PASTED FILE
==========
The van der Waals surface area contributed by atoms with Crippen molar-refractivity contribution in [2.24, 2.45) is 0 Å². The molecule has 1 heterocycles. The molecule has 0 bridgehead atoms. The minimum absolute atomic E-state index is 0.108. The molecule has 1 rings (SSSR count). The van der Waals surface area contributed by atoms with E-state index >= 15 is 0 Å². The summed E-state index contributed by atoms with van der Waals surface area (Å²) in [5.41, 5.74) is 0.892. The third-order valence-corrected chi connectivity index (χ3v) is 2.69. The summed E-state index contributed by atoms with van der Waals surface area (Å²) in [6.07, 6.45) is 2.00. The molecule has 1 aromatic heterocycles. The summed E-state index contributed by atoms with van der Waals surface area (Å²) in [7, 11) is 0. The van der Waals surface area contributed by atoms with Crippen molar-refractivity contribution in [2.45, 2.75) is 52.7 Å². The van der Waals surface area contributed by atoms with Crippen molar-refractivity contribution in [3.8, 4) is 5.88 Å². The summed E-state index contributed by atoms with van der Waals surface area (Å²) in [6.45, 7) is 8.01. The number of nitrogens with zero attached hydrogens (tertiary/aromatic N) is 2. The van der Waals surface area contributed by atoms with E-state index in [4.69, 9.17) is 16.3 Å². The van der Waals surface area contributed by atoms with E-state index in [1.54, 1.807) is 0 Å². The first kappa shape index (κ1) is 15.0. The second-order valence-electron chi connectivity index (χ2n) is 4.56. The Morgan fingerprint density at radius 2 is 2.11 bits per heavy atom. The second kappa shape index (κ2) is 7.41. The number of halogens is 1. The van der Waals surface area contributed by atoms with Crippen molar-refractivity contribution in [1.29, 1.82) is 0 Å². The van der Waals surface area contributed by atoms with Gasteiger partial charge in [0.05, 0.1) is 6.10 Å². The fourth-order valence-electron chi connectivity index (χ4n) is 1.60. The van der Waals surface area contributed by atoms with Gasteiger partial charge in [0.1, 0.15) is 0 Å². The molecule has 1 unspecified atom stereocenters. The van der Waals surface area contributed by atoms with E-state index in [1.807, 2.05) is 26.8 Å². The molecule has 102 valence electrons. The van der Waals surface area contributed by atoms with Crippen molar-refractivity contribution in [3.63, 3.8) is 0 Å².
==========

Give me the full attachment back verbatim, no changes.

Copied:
The van der Waals surface area contributed by atoms with Crippen molar-refractivity contribution in [2.24, 2.45) is 0 Å². The molecule has 1 heterocycles. The molecule has 0 bridgehead atoms. The minimum absolute atomic E-state index is 0.108. The molecule has 1 rings (SSSR count). The van der Waals surface area contributed by atoms with E-state index >= 15 is 0 Å². The summed E-state index contributed by atoms with van der Waals surface area (Å²) in [5.41, 5.74) is 0.892. The third-order valence-corrected chi connectivity index (χ3v) is 2.69. The summed E-state index contributed by atoms with van der Waals surface area (Å²) in [6.07, 6.45) is 2.00. The molecule has 1 aromatic heterocycles. The summed E-state index contributed by atoms with van der Waals surface area (Å²) in [7, 11) is 0. The van der Waals surface area contributed by atoms with Crippen molar-refractivity contribution in [2.45, 2.75) is 52.7 Å². The van der Waals surface area contributed by atoms with Crippen molar-refractivity contribution in [3.8, 4) is 5.88 Å². The summed E-state index contributed by atoms with van der Waals surface area (Å²) in [6.45, 7) is 8.01. The number of nitrogens with zero attached hydrogens (tertiary/aromatic N) is 2. The van der Waals surface area contributed by atoms with E-state index in [4.69, 9.17) is 16.3 Å². The van der Waals surface area contributed by atoms with E-state index in [1.54, 1.807) is 0 Å². The first kappa shape index (κ1) is 15.0. The second-order valence-electron chi connectivity index (χ2n) is 4.56. The Morgan fingerprint density at radius 2 is 2.11 bits per heavy atom. The second kappa shape index (κ2) is 7.41. The number of halogens is 1. The van der Waals surface area contributed by atoms with Crippen molar-refractivity contribution in [1.29, 1.82) is 0 Å². The van der Waals surface area contributed by atoms with Gasteiger partial charge in [0.05, 0.1) is 6.10 Å². The fourth-order valence-electron chi connectivity index (χ4n) is 1.60. The van der Waals surface area contributed by atoms with Gasteiger partial charge in [0.1, 0.15) is 0 Å². The molecule has 1 unspecified atom stereocenters. The van der Waals surface area contributed by atoms with E-state index in [1.807, 2.05) is 26.8 Å². The molecule has 102 valence electrons. The van der Waals surface area contributed by atoms with Crippen molar-refractivity contribution in [3.63, 3.8) is 0 Å².